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FDSCI 210, Week 3 Macroevolution

by: Makayla Austin

FDSCI 210, Week 3 Macroevolution FDSCI 210-01

Marketplace > Brigham Young University - Idaho > Science > FDSCI 210-01 > FDSCI 210 Week 3 Macroevolution
Makayla Austin
GPA 3.793

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About this Document

These notes cover the basic premises of how evolution can occur in a species.
Neanderthals/Other Successes
John S. Griffith
Class Notes
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This 2 page Class Notes was uploaded by Makayla Austin on Saturday February 6, 2016. The Class Notes belongs to FDSCI 210-01 at Brigham Young University - Idaho taught by John S. Griffith in Fall 2016. Since its upload, it has received 81 views. For similar materials see Neanderthals/Other Successes in Science at Brigham Young University - Idaho.


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Date Created: 02/06/16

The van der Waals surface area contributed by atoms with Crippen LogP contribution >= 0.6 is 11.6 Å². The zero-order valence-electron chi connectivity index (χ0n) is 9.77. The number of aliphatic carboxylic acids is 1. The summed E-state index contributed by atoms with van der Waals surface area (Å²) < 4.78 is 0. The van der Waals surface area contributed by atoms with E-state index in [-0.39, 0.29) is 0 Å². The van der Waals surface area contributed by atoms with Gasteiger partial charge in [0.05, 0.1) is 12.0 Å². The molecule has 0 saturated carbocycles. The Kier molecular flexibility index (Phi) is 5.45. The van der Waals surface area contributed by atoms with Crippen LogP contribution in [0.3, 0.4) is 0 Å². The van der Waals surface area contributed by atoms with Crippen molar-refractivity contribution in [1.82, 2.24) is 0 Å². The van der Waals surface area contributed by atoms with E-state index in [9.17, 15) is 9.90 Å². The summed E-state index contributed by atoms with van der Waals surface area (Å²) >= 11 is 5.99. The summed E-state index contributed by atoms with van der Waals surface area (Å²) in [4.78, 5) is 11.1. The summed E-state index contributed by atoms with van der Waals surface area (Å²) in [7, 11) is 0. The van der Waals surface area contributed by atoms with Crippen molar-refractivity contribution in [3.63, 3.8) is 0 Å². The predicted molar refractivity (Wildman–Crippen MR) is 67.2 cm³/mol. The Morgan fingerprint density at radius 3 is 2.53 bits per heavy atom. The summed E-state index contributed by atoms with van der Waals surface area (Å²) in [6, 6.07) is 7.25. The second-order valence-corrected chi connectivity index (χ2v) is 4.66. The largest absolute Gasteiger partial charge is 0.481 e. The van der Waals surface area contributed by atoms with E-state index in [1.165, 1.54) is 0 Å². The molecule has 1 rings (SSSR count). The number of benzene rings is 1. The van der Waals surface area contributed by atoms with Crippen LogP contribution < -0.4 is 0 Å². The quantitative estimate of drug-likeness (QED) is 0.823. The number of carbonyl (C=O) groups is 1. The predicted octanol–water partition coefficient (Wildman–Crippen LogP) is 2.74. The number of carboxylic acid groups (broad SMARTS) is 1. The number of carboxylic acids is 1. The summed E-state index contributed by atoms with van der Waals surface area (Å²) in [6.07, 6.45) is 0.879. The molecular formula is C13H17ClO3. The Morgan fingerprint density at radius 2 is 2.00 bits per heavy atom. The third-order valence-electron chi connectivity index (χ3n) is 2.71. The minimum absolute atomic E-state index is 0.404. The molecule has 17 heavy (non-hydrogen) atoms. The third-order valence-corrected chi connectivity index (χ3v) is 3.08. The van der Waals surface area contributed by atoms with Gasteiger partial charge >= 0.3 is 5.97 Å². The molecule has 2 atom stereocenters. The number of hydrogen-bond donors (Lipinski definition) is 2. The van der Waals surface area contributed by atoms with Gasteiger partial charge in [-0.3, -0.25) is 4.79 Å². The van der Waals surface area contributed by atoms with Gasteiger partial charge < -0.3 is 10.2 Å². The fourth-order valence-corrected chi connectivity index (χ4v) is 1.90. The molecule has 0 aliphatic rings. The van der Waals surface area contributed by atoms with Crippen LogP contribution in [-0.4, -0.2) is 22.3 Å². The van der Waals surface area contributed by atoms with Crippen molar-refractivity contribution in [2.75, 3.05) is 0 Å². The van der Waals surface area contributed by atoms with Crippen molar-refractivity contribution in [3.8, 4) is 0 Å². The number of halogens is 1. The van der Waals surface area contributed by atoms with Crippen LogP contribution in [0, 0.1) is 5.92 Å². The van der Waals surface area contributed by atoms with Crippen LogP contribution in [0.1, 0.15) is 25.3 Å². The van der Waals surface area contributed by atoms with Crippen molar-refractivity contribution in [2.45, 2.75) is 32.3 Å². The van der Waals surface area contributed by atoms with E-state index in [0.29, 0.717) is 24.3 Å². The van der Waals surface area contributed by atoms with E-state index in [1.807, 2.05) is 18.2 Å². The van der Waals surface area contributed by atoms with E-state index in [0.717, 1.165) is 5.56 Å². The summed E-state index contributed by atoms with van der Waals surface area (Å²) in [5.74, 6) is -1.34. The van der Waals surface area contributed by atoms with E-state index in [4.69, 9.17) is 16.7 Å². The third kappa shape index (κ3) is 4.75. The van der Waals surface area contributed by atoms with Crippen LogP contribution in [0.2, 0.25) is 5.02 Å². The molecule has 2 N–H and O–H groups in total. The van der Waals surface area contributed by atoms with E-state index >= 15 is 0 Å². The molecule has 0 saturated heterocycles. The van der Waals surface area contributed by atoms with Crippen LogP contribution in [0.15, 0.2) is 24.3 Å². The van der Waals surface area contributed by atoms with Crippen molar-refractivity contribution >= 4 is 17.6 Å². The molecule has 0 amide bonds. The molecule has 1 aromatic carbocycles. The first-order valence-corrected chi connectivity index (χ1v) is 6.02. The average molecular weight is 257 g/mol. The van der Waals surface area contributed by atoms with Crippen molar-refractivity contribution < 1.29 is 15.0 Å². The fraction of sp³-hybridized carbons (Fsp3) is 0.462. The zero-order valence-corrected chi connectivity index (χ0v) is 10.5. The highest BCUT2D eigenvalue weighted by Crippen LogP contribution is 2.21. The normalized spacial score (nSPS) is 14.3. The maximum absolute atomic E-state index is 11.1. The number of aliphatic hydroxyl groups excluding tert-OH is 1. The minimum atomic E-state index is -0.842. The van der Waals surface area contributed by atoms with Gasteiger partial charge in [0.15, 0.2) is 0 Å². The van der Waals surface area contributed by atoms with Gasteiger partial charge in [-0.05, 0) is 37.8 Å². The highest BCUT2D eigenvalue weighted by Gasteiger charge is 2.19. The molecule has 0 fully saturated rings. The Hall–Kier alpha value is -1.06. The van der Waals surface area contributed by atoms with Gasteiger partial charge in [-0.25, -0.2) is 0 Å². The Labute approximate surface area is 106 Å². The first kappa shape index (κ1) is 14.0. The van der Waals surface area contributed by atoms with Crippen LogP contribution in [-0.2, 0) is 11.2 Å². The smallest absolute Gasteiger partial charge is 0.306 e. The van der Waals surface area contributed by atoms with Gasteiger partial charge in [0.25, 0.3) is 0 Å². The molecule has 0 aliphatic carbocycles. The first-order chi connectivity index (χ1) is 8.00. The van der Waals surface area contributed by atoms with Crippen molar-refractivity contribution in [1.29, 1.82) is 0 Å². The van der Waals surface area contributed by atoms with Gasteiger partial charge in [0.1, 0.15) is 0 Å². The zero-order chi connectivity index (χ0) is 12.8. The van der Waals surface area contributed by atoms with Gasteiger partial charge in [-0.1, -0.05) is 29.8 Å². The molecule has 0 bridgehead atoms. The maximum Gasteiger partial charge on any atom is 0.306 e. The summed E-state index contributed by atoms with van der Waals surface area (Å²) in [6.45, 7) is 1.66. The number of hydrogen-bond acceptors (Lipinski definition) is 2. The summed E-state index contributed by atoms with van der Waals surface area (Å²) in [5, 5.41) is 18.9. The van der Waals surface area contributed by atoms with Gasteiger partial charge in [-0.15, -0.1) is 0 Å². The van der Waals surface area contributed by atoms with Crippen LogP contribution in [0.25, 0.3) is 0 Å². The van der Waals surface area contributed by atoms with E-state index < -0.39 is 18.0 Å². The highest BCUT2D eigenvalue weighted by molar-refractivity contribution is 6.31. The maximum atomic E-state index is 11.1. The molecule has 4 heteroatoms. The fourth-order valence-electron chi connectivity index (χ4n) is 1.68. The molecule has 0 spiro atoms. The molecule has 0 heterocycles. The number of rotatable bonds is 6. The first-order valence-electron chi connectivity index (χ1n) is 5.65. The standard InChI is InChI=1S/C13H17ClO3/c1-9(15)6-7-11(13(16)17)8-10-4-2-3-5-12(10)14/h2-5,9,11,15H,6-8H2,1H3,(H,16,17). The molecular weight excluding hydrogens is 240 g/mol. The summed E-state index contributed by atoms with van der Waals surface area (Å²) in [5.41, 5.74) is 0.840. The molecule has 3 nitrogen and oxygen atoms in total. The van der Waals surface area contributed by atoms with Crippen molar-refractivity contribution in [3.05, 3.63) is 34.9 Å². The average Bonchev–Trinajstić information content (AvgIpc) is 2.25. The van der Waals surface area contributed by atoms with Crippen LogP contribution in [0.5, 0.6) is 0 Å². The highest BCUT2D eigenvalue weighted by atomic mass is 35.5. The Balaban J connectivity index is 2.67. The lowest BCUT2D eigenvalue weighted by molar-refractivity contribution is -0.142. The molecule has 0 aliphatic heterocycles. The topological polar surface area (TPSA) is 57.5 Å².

FDSCI 210; Macroevolution ­ Darwin’s Tree of Life  o Each new branch or species arises from the modification of an ancestral  species o The process by which a new species arises is called speciation ­ Evolution creates and destroys species ­ What is a species? o A group of individuals that under normal circumstances are capable of  interbreeding to produce fertile offspring o Each species has its own evolutionary pathway ­ How do new species arise? o Speciation, 3 stage process  a population becomes reproductively isolated from the rest of the  species  genetic divergence leads to the development of unique traits for  each group  novel traits arise between the two groups that ensure reproductive  isolation during future contacts (isolating mechanisms) ­ How do populations become reproductively isolated from other members of its  species? o Dispersal and Colonization (rafting to an island) o Vicariance events  Events that physically divide a population into two or more isolated  ranges like rising of a mountain range, long term drying trend, or  lava flow ­ Mechanisms for Genetic Divergence o Isolating mechanisms, two types  Prezygotic: isolating mechanisms that occur before fertilization  Ecological isolation (different habitats within an overlapping  range  Temporal isolation (even if they come in contact, they can’t  mate if they breed at different times  Behavioral isolation (even if they breed at the same time,  they will not mate if they are not attracted to one another o Courtship rituals are critical for mating within a  species  Mechanical isolation (potential mates attempt engagement  but sperm cannot be successfully transferred; may be due to differences in reproductive organs  Gametic isolation (sperm is transferred but sperm and egg  are incompatible  Postzygotic: isolating mechanisms that occur after fertilization  Zygotic mortality (egg is fertilized but zygote does not  develop properly because parents are genetically  incompatible; dies before birth  Hybrid Inviability (hybrid very weak and can’t live outside the  uterus  Hybrid Offspring (hybrid is sterile) o Branching and unbranched evolution  Cladogenesis: branched evolution; occurs as populations split and become reproductively isolated from each other  Anagenisis: unbranched evolution; occurs as changes in allele  frequency and morphology accumulate over long periods of time;  new species don’t live within the same time period o Mutations o Selection o Genetic drift ­ Transitional Forms o Species which are intermediate in body form between two groups of  organisms o Species that are intermediate in time in fossil record


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